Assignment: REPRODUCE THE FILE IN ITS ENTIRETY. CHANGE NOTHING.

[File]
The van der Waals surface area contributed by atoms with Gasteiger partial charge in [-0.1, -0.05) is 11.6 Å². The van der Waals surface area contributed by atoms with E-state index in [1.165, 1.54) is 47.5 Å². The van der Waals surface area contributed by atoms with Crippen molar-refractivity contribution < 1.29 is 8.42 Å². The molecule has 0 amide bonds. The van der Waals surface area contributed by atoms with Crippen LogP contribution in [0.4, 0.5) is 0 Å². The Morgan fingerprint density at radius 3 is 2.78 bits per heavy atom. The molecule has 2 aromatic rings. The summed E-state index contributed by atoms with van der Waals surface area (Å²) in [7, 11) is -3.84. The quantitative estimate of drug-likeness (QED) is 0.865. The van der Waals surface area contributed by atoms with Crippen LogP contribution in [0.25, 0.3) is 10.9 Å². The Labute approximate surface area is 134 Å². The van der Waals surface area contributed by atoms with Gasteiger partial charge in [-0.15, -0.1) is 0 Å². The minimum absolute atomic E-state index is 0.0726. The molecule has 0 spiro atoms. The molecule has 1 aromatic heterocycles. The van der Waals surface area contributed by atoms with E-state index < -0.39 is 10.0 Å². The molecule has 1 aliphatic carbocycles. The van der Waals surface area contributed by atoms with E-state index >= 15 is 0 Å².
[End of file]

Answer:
The van der Waals surface area contributed by atoms with Gasteiger partial charge in [-0.1, -0.05) is 11.6 Å². The van der Waals surface area contributed by atoms with E-state index in [1.165, 1.54) is 47.5 Å². The van der Waals surface area contributed by atoms with Crippen molar-refractivity contribution < 1.29 is 8.42 Å². The molecule has 0 amide bonds. The van der Waals surface area contributed by atoms with Crippen LogP contribution in [0.4, 0.5) is 0 Å². The Morgan fingerprint density at radius 3 is 2.78 bits per heavy atom. The molecule has 2 aromatic rings. The summed E-state index contributed by atoms with van der Waals surface area (Å²) in [7, 11) is -3.84. The quantitative estimate of drug-likeness (QED) is 0.865. The van der Waals surface area contributed by atoms with Crippen LogP contribution in [0.25, 0.3) is 10.9 Å². The Labute approximate surface area is 134 Å². The van der Waals surface area contributed by atoms with Gasteiger partial charge in [-0.15, -0.1) is 0 Å². The minimum absolute atomic E-state index is 0.0726. The molecule has 0 spiro atoms. The molecule has 1 aromatic heterocycles. The van der Waals surface area contributed by atoms with E-state index < -0.39 is 10.0 Å². The molecule has 1 aliphatic carbocycles. The van der Waals surface area contributed by atoms with E-state index >= 15 is 0 Å².